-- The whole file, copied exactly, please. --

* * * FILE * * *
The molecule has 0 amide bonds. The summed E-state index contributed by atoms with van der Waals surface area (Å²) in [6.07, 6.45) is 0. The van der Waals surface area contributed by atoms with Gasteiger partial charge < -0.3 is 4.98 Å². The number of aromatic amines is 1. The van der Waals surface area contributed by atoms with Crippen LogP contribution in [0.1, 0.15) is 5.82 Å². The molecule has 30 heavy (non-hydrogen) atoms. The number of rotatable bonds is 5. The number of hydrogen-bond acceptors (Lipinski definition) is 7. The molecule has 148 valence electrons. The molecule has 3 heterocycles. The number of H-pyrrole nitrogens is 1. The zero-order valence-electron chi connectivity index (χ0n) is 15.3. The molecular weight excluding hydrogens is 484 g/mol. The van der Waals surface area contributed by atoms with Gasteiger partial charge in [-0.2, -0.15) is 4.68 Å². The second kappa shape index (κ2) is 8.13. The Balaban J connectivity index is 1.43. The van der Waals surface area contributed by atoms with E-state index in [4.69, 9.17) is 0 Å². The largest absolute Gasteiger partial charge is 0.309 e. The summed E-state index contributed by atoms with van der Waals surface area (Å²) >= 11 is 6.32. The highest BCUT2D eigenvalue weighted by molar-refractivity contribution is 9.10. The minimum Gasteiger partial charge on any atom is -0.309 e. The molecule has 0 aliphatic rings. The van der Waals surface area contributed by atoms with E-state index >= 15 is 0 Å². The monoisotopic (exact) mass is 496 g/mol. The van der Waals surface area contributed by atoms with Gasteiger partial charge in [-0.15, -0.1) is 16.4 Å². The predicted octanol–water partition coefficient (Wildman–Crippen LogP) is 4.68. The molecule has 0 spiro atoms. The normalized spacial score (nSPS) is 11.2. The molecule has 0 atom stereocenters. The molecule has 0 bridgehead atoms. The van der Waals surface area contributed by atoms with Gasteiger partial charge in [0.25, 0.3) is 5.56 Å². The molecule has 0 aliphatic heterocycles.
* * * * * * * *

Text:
The molecule has 0 amide bonds. The summed E-state index contributed by atoms with van der Waals surface area (Å²) in [6.07, 6.45) is 0. The van der Waals surface area contributed by atoms with Gasteiger partial charge < -0.3 is 4.98 Å². The number of aromatic amines is 1. The van der Waals surface area contributed by atoms with Crippen LogP contribution in [0.1, 0.15) is 5.82 Å². The molecule has 30 heavy (non-hydrogen) atoms. The number of rotatable bonds is 5. The number of hydrogen-bond acceptors (Lipinski definition) is 7. The molecule has 148 valence electrons. The molecule has 3 heterocycles. The number of H-pyrrole nitrogens is 1. The zero-order valence-electron chi connectivity index (χ0n) is 15.3. The molecular weight excluding hydrogens is 484 g/mol. The van der Waals surface area contributed by atoms with Gasteiger partial charge in [-0.2, -0.15) is 4.68 Å². The second kappa shape index (κ2) is 8.13. The Balaban J connectivity index is 1.43. The van der Waals surface area contributed by atoms with E-state index in [4.69, 9.17) is 0 Å². The largest absolute Gasteiger partial charge is 0.309 e. The summed E-state index contributed by atoms with van der Waals surface area (Å²) >= 11 is 6.32. The highest BCUT2D eigenvalue weighted by molar-refractivity contribution is 9.10. The minimum Gasteiger partial charge on any atom is -0.309 e. The molecule has 0 aliphatic rings. The van der Waals surface area contributed by atoms with E-state index >= 15 is 0 Å². The monoisotopic (exact) mass is 496 g/mol. The van der Waals surface area contributed by atoms with Gasteiger partial charge in [-0.15, -0.1) is 16.4 Å². The predicted octanol–water partition coefficient (Wildman–Crippen LogP) is 4.68. The molecule has 0 spiro atoms. The normalized spacial score (nSPS) is 11.2. The molecule has 0 atom stereocenters. The molecule has 0 bridgehead atoms. The van der Waals surface area contributed by atoms with Gasteiger partial charge in [0.25, 0.3) is 5.56 Å². The molecule has 0 aliphatic heterocycles.